A blog question and answer from last season:
Q: I had a teacher recently tell me not to apply to studio programs at larger companies (such as Wolf Trap) because, in her belief, if a young singer is heard by a large company before they are ready to be considered a full-fledged professional, then the singer will be “blacklisted” in a way and remembered always by the company as having a “young” technique.
A. I guess I may be kidding myself (possible), and I could be naive (likely). But companies like ours are in the business of monitoring singer growth, and we are pretty well acquainted with the general state of a young voice. We’re unlikely to forever saddle a developing singer with the characteristic rough edges of a developing technique. Do I believe that this approach is common to all panels for whom a young singer might audition? Well, I guess not. So I suppose a bit of caution is prudent.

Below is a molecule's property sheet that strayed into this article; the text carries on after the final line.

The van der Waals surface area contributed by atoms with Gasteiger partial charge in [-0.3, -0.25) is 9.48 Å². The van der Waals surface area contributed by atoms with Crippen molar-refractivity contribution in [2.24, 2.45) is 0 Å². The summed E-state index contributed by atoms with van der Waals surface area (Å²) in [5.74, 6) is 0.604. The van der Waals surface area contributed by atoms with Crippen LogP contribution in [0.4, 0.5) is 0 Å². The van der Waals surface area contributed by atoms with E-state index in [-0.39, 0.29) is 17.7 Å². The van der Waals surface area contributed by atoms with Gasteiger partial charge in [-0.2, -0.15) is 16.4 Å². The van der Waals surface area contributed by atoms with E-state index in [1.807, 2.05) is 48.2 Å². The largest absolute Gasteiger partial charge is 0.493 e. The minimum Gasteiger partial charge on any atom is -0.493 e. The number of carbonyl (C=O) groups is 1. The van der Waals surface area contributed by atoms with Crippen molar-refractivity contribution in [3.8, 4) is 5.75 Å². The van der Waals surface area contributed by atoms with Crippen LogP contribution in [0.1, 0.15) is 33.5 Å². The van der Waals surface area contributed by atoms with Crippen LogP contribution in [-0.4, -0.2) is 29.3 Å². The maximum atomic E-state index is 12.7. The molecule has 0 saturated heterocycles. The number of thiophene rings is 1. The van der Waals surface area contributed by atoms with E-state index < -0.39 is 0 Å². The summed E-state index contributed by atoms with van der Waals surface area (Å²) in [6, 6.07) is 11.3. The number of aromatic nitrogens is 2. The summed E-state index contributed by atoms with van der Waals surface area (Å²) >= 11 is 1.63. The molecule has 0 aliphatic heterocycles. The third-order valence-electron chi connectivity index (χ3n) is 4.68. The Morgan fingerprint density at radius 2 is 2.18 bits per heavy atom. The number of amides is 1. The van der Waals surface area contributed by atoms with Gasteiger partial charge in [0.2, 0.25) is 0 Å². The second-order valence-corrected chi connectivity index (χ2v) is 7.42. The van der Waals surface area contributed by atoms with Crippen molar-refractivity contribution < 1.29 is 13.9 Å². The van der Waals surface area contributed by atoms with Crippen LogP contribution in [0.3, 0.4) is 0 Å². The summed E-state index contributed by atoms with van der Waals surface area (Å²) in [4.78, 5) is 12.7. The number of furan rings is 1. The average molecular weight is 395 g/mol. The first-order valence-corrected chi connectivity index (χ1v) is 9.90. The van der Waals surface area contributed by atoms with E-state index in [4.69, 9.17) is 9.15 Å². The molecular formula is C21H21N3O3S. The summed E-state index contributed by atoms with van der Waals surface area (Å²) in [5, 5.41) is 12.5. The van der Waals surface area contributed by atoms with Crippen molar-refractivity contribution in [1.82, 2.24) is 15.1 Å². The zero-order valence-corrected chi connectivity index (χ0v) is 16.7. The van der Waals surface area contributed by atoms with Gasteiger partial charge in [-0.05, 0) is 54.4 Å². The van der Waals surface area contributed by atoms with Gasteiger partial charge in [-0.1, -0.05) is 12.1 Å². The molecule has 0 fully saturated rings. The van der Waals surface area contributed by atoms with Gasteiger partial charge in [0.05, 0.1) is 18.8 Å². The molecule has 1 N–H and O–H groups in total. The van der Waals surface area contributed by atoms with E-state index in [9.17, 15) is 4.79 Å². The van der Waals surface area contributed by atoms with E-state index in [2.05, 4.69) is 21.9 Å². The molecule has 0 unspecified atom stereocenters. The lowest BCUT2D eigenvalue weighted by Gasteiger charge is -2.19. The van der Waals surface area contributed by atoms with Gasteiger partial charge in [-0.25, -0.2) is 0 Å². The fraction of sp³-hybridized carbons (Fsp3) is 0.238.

So, are you ready to audition?
If you have been studying seriously for several years and are making progress, then the answer is a qualified yes. Unless you are going through a particularly rough technique re-building patch, it’s almost always wise to get out of the studio occasionally. There are times when we need to retreat into the safety of the practice room, but don’t let that become your default mode. “Ready” doesn’t mean “finished.” It’s all about choosing your opportunities wisely.
The resources I mentioned on Monday are helpful, for training programs and YAPs often describe their ideal artist profile in a way that will help you determine if you are at an appropriate level. But don’t let it stop at that. Ask your friends and colleagues, check with coaches and teachers, and do a little sleuthing yourself.
If a program/company in which you are interested posts former or current young artist names and bios on their website, spend some time taking their profiles apart. Have they finished grad school? What kinds of training programs (if any) have they already participated in? Are they active yet on the competition circuit? These kinds of questions will keep you from prematurely applying for a program or company for which you aren’t yet ready.
Tomorrow: S = (R + T) x LF
Thank you for posting your "audition mini-course." I find your posts to be very insightful and intuitive. Great tips – thank you!